A series of short films by Aditya Assarat, Midi Z, Royston Tan, Sun Koh, Tan Chui Mui, Tsai-ming Liang
(China/Malaysia/Thailand/Singapore/Myanmar 2013 I 105 mins)
Six filmmakers of Chinese origin living within the Chinese diaspora in South-East Asia each made a short film to represent their feelings towards their homeland. Among them, Aditya Assarat’s Now Now Now relates a Chinese-Thai schoolgirl’s meeting with her cousin from mainland China, Royston Tan’s Popiah explores Chinese culinary traditions, while Tsai Ming-Liang’s Walking on Water casts a contemplative reflection on the building in which he grew up. As a collection, Letters from the South offers a series of poetic meditations on Chinese diaspora that combine to present a broad perspective on Chinese cultural identities in Asia today.
Directed by: Aditya Assarat, Midi Z, Royston Tan, Sun Koh, Tan Chui Mui, Tsai-ming Liang
Produced by: Tan Chui Mui,Da Huang Pictures
King’s College London: 3 Jun 2015
SEA Arts Fest, London: 29 Oct 2014
Manchester, Asia Triennial, Cornerhouse: 19 Oct 2014
Edinburgh International Film Festival: 19 & 21 June 2014
Aditya Assarat was born in Bangkok, Thailand in 1972. He studied film production at the University of Southern California. This thesis film Motorcycle (2000) was the first Thai film to compete in Clermont-Ferrand, Tampere, Oberhausen and Sundance Film Festivals. In 2006, he founded the production company Pop Pictures to produce his debut feature Wonderful Town (2007) and his second feature Hi-So (2010). He also works as a producer, having produce numerous other films including also producing other films including 36 (2012) and Mary is Happy, Mary is Happy(2013), the first two features by Nawapol Thamrongrattanarit. He is currently working on his third feature film.
Midi Z was born in 1982. He was raised in Myanmar, but later studied art in Taiwan. His thesis film Paloma Blanca was screened in various international film festivals. In 2009, he was selected as the leading screenwriter and leading director in the Taipei Golden Horse Film Academy organised by Hou Hsiao-hsien. In 2011, he made his first feature film Return to Burma which was selected for the Busan International Film Festival 2011 and the prestigious Tiger Awards Competition at International Film Festival Rotterdam 2012. His latest feature Ice Poison won the Best International Film Award at Edinburgh International Film Festival 2014.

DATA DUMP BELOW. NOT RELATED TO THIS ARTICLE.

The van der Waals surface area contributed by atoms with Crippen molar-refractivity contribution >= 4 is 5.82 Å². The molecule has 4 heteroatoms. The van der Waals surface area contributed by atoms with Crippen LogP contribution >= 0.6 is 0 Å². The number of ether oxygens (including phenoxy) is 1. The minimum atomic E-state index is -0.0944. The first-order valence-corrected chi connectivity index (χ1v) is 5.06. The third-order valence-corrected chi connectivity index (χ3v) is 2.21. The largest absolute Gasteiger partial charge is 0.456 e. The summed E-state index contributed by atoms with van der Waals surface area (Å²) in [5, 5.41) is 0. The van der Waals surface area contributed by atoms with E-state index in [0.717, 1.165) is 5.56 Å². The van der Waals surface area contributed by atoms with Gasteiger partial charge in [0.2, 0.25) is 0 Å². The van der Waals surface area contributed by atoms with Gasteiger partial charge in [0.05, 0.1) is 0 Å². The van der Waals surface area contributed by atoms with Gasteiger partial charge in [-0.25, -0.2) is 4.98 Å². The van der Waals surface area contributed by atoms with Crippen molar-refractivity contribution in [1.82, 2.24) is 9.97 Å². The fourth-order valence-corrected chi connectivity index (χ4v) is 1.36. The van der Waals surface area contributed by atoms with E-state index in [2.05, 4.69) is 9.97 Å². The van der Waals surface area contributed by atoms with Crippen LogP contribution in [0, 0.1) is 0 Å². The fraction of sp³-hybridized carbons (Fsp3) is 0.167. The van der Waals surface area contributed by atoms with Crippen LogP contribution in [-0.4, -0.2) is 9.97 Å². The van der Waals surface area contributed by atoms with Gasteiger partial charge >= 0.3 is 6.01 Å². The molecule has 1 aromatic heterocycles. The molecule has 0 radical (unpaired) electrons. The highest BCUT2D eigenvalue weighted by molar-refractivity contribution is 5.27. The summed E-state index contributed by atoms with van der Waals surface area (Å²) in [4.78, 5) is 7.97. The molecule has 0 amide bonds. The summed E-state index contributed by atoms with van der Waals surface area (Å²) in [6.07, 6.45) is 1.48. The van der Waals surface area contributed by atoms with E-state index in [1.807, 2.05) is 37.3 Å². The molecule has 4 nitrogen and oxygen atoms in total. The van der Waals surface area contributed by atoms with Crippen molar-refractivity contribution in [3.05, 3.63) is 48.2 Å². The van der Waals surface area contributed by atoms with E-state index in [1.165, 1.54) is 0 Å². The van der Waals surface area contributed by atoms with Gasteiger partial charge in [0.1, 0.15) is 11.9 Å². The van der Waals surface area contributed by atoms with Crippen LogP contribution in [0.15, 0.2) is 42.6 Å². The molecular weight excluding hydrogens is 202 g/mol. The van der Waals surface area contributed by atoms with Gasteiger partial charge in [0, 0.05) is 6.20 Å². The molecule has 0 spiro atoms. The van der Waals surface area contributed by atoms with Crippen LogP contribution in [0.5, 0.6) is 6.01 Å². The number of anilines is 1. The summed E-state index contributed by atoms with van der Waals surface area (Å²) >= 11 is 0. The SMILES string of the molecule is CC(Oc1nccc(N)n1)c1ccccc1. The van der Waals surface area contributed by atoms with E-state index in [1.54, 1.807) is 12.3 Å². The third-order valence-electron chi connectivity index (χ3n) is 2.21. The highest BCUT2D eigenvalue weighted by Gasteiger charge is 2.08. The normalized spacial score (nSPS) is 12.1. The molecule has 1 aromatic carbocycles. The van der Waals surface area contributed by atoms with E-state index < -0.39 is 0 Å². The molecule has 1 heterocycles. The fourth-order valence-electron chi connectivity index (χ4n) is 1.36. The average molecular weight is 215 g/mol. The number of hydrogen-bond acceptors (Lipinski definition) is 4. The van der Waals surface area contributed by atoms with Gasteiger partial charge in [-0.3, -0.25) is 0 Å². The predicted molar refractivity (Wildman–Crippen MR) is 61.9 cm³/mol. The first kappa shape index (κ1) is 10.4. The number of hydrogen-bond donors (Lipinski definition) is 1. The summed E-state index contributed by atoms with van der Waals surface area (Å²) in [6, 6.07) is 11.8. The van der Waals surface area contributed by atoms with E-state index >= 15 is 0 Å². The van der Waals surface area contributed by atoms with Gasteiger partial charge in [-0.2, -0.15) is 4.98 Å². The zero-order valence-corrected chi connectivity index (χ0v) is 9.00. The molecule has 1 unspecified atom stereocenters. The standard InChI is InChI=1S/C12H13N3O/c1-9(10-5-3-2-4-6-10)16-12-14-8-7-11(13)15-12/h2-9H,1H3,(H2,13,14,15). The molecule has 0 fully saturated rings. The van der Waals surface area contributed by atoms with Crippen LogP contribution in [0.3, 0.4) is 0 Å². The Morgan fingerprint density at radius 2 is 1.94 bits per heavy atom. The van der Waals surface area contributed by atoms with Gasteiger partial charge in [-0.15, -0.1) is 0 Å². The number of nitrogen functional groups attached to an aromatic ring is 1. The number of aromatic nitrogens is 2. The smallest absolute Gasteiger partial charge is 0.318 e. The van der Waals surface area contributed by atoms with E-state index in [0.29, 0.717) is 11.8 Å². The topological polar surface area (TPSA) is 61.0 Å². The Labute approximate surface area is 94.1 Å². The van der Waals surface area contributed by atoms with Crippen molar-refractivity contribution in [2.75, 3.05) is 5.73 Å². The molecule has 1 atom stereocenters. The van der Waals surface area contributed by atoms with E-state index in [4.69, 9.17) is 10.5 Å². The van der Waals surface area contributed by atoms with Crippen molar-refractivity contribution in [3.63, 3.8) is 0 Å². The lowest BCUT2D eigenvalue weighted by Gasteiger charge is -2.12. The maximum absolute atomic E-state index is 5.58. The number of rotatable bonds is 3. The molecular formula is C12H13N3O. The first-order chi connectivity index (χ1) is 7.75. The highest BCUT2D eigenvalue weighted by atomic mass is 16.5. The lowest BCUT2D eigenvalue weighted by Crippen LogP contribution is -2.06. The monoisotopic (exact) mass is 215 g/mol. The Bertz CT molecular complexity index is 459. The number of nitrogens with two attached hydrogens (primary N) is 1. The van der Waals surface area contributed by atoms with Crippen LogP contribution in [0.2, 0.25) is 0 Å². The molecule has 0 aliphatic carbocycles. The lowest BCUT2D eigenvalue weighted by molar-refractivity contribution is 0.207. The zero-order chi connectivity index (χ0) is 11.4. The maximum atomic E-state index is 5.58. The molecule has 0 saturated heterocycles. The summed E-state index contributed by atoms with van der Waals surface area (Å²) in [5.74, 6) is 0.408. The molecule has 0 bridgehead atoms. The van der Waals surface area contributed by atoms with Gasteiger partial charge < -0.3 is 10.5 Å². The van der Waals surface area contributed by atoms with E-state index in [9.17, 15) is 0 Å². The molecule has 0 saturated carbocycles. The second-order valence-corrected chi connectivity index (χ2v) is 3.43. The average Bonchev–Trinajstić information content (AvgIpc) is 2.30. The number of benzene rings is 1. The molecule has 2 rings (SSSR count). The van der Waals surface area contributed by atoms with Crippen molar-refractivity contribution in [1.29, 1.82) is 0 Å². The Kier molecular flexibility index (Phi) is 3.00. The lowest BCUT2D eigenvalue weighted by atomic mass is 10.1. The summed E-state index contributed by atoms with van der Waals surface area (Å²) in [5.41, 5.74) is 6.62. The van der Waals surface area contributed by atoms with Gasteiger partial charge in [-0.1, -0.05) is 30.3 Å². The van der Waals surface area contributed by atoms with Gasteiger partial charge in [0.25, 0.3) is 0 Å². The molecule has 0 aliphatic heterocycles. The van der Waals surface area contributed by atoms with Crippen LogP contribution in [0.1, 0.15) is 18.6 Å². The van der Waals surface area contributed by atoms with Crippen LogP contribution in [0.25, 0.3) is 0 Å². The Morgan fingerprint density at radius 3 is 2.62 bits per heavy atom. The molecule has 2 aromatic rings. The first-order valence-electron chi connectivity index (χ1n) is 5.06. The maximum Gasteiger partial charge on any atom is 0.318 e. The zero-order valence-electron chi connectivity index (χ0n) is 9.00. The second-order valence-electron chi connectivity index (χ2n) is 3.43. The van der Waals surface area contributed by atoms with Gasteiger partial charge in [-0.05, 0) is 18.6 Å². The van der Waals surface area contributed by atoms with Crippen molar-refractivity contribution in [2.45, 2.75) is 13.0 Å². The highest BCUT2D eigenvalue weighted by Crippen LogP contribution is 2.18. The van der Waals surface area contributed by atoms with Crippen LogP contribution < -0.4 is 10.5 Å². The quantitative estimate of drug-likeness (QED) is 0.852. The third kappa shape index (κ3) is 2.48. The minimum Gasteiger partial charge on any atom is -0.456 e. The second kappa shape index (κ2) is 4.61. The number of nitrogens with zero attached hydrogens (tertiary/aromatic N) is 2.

Royston Tan was born in Singapore in 1976. In 2004, he was named one of the “Top 20 Asian Heroes” by Time Magazine. Tan’s disposition for pushing creative boundaries has made him a hero among the city’s independent art scene. His retrospective show 0104 was screened at ICA London, Chicago, Japan and Singapore. Tan’s second feature film 4:30 had its world premiere at Berlin International Film Festival 2006, and went on to win various international awards. His third feature film 881 screened at Pusan International Film Festival 2007 and became the top grossing local film in Singapore.
Sun Koh studied Mass Communications before going on to work as a director for TV documentaries and dramas in Singapore, and then venturing into directing. In 2006 she made Bedroom Dancing, a daring fictional adaptation of a story reported in Singapore media which was recognised for pushing censorship limits in Singapore. Sun is an alumni of the Berlinale Talent Campus 2003 chaired by Wim Wenders & the Asian Film Academy (Pusan) 2007 chaired by Mohsen Makhmalbaf, and the 1st Golden Horse Film Academy chaired by Hou Hsiao Hsien.
Tan Chui Mui
Tan Chui Mui was born in 1978 in Kuantan, Malaysia. She received numerous awards for her debut feature film Love Conquers Allincluding the New Currents Award at Pusan International Film Festival (2006) and the Tiger Award at International Film Festival Rotterdam (2007). Her short films A Tree in Tanjung Malim andEveryday Everyday won awards at Oberhausen International Film Festival and Clermont Ferrand International Film Festival. She set up Da Huang Pictures in 2005 and is actively involved in the Malaysian independent film scene.
Tsai-ming Liang was born in Kuching, Malaysia. He studied drama and cinema at the Chinese Culture University of Taiwan. His films have been screened widely internationally including Rebels of the Neon God (1992), Vive l’amour (1994), The Hole (1998), What Time is it Over There? (2001), Goodbye, Dragon Inn (2003), The Wayward Cloud (2005), I Don’t Want To Sleep Alone (2006), Face(2009) and Stray Dogs (2013).
The Guardian ★★★★: “there is a wonderful charm and a sensuous languor in this Japanese movie” (Peter Bradshaw, 23 April 2015)
The Guardian: “Why Au Revoir l’été is the film you should watch this week” (Peter Bradshaw, 24 April 2015)
The Sunday Times ★★★★: “Nikaido’s intelligent cheerful heroine immediately has you on her side.” (Ed Porter, 26 April 2015)
The Daily Telegraph ★★★★: “an irresistible mix of the fresh and familiar” (Robbie Collin, 21 April 2015)
Evening Standard ★★★★: “you’ll be charmed by a drama that has all the demure power of an Eric Rohmer classic” (Charlotte O’ Sullivan, 24 April 2015)
Little White Lies ★★★: “unequivocal expression of the cultural and political now in modern day Japan” (David Jenkins, 23 April 2015)
Time Out ★★★: “a valuable portrait of something like the real Japan” (Trevor Johnston, 20 April 2015)
The List ★★★ (Clarisse Loughrey, 20 April 2015)